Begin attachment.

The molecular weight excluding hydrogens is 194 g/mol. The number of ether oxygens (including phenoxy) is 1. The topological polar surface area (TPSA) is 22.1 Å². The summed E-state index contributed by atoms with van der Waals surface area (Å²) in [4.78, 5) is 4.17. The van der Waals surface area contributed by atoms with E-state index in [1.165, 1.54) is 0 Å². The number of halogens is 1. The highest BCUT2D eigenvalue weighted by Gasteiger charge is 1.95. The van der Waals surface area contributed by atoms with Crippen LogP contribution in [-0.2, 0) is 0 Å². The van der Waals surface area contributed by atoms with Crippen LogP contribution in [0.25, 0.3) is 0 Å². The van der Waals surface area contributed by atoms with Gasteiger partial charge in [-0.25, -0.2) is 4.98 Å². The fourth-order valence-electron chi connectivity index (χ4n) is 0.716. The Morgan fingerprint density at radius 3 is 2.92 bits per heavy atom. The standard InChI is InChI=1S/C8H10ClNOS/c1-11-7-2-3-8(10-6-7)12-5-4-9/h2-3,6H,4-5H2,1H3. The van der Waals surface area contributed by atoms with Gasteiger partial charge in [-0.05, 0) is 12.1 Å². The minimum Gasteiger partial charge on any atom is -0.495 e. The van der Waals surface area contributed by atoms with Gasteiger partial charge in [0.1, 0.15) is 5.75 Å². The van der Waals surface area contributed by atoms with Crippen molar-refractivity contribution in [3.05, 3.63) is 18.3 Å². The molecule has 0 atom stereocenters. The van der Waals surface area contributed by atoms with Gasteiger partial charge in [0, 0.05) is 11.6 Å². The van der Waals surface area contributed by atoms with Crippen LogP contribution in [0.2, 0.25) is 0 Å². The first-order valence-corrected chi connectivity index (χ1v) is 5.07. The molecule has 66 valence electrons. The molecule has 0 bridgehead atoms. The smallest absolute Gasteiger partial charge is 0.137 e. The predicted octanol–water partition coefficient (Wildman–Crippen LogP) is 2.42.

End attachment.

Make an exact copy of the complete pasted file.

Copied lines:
The molecular weight excluding hydrogens is 194 g/mol. The number of ether oxygens (including phenoxy) is 1. The topological polar surface area (TPSA) is 22.1 Å². The summed E-state index contributed by atoms with van der Waals surface area (Å²) in [4.78, 5) is 4.17. The van der Waals surface area contributed by atoms with E-state index in [1.165, 1.54) is 0 Å². The number of halogens is 1. The highest BCUT2D eigenvalue weighted by Gasteiger charge is 1.95. The van der Waals surface area contributed by atoms with Crippen LogP contribution in [-0.2, 0) is 0 Å². The van der Waals surface area contributed by atoms with Crippen LogP contribution in [0.25, 0.3) is 0 Å². The van der Waals surface area contributed by atoms with Gasteiger partial charge in [-0.25, -0.2) is 4.98 Å². The fourth-order valence-electron chi connectivity index (χ4n) is 0.716. The Morgan fingerprint density at radius 3 is 2.92 bits per heavy atom. The standard InChI is InChI=1S/C8H10ClNOS/c1-11-7-2-3-8(10-6-7)12-5-4-9/h2-3,6H,4-5H2,1H3. The van der Waals surface area contributed by atoms with Gasteiger partial charge in [-0.05, 0) is 12.1 Å². The minimum Gasteiger partial charge on any atom is -0.495 e. The van der Waals surface area contributed by atoms with Gasteiger partial charge in [0.1, 0.15) is 5.75 Å². The van der Waals surface area contributed by atoms with Crippen molar-refractivity contribution in [3.05, 3.63) is 18.3 Å². The molecule has 0 atom stereocenters. The van der Waals surface area contributed by atoms with Gasteiger partial charge in [0, 0.05) is 11.6 Å². The van der Waals surface area contributed by atoms with Crippen LogP contribution in [0.2, 0.25) is 0 Å². The first-order valence-corrected chi connectivity index (χ1v) is 5.07. The molecule has 66 valence electrons. The molecule has 0 bridgehead atoms. The smallest absolute Gasteiger partial charge is 0.137 e. The predicted octanol–water partition coefficient (Wildman–Crippen LogP) is 2.42.